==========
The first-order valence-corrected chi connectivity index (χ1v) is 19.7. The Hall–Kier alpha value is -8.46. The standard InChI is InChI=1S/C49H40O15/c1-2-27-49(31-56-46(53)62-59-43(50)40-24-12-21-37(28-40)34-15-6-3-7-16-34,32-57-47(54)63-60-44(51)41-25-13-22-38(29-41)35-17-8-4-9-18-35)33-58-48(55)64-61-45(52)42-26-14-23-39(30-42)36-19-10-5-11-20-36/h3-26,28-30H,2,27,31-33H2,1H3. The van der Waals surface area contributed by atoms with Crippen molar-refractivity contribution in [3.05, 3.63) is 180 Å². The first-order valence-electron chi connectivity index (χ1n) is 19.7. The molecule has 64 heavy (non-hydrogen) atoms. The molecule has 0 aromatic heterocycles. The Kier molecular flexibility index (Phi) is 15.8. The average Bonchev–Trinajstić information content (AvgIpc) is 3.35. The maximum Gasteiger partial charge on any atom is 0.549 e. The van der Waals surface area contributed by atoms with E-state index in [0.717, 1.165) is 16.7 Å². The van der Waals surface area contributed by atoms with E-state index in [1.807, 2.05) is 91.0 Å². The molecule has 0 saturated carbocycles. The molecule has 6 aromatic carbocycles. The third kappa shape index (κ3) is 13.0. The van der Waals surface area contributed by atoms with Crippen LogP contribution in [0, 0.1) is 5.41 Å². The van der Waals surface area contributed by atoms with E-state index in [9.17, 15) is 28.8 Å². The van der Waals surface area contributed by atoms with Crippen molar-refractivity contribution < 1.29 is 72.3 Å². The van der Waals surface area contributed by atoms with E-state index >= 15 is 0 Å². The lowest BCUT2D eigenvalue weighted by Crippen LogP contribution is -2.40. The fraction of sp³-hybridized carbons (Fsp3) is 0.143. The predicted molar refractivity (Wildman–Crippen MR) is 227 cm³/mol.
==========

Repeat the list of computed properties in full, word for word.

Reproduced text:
The first-order valence-corrected chi connectivity index (χ1v) is 19.7. The Hall–Kier alpha value is -8.46. The standard InChI is InChI=1S/C49H40O15/c1-2-27-49(31-56-46(53)62-59-43(50)40-24-12-21-37(28-40)34-15-6-3-7-16-34,32-57-47(54)63-60-44(51)41-25-13-22-38(29-41)35-17-8-4-9-18-35)33-58-48(55)64-61-45(52)42-26-14-23-39(30-42)36-19-10-5-11-20-36/h3-26,28-30H,2,27,31-33H2,1H3. The van der Waals surface area contributed by atoms with Crippen molar-refractivity contribution in [3.05, 3.63) is 180 Å². The first-order valence-electron chi connectivity index (χ1n) is 19.7. The molecule has 64 heavy (non-hydrogen) atoms. The molecule has 0 aromatic heterocycles. The Kier molecular flexibility index (Phi) is 15.8. The average Bonchev–Trinajstić information content (AvgIpc) is 3.35. The maximum Gasteiger partial charge on any atom is 0.549 e. The van der Waals surface area contributed by atoms with E-state index in [0.717, 1.165) is 16.7 Å². The van der Waals surface area contributed by atoms with E-state index in [1.807, 2.05) is 91.0 Å². The molecule has 0 saturated carbocycles. The molecule has 6 aromatic carbocycles. The third kappa shape index (κ3) is 13.0. The van der Waals surface area contributed by atoms with Crippen LogP contribution in [0, 0.1) is 5.41 Å². The van der Waals surface area contributed by atoms with E-state index in [9.17, 15) is 28.8 Å². The van der Waals surface area contributed by atoms with Crippen molar-refractivity contribution < 1.29 is 72.3 Å². The van der Waals surface area contributed by atoms with E-state index >= 15 is 0 Å². The lowest BCUT2D eigenvalue weighted by Crippen LogP contribution is -2.40. The fraction of sp³-hybridized carbons (Fsp3) is 0.143. The predicted molar refractivity (Wildman–Crippen MR) is 227 cm³/mol.